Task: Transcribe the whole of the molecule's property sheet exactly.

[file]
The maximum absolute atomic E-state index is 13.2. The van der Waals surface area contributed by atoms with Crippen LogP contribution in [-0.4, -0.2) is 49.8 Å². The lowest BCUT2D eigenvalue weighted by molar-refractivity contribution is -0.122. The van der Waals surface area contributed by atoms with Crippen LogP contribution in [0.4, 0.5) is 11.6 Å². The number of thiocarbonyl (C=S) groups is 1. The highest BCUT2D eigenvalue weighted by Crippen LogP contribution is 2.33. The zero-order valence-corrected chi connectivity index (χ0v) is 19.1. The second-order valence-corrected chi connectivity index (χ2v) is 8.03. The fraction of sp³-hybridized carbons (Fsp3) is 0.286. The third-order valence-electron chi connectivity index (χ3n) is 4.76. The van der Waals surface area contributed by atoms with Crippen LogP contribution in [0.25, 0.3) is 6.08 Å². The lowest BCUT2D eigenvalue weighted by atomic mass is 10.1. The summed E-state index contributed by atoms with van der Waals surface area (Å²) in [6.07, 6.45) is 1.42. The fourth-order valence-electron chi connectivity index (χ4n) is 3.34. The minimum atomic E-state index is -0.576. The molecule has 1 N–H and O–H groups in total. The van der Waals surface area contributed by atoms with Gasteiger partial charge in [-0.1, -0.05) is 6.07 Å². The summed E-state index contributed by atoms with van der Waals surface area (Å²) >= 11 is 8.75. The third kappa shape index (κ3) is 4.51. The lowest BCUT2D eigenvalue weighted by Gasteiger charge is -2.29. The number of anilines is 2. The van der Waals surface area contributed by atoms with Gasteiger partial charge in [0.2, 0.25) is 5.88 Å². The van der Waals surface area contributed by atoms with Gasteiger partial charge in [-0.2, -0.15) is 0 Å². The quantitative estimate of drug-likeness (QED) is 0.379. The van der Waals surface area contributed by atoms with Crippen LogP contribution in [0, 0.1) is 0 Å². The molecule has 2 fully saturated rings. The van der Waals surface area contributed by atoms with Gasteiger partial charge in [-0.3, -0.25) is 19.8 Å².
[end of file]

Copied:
The maximum absolute atomic E-state index is 13.2. The van der Waals surface area contributed by atoms with Crippen LogP contribution in [-0.4, -0.2) is 49.8 Å². The lowest BCUT2D eigenvalue weighted by molar-refractivity contribution is -0.122. The van der Waals surface area contributed by atoms with Crippen LogP contribution in [0.4, 0.5) is 11.6 Å². The number of thiocarbonyl (C=S) groups is 1. The highest BCUT2D eigenvalue weighted by Crippen LogP contribution is 2.33. The zero-order valence-corrected chi connectivity index (χ0v) is 19.1. The second-order valence-corrected chi connectivity index (χ2v) is 8.03. The fraction of sp³-hybridized carbons (Fsp3) is 0.286. The third-order valence-electron chi connectivity index (χ3n) is 4.76. The van der Waals surface area contributed by atoms with Crippen LogP contribution in [0.25, 0.3) is 6.08 Å². The lowest BCUT2D eigenvalue weighted by atomic mass is 10.1. The summed E-state index contributed by atoms with van der Waals surface area (Å²) in [6.07, 6.45) is 1.42. The fourth-order valence-electron chi connectivity index (χ4n) is 3.34. The minimum atomic E-state index is -0.576. The molecule has 1 N–H and O–H groups in total. The van der Waals surface area contributed by atoms with Gasteiger partial charge in [-0.1, -0.05) is 6.07 Å². The summed E-state index contributed by atoms with van der Waals surface area (Å²) >= 11 is 8.75. The third kappa shape index (κ3) is 4.51. The lowest BCUT2D eigenvalue weighted by Gasteiger charge is -2.29. The number of anilines is 2. The van der Waals surface area contributed by atoms with Gasteiger partial charge in [0.2, 0.25) is 5.88 Å². The van der Waals surface area contributed by atoms with Gasteiger partial charge in [-0.2, -0.15) is 0 Å². The quantitative estimate of drug-likeness (QED) is 0.379. The van der Waals surface area contributed by atoms with Crippen LogP contribution in [0, 0.1) is 0 Å². The molecule has 2 fully saturated rings. The van der Waals surface area contributed by atoms with Gasteiger partial charge in [-0.3, -0.25) is 19.8 Å².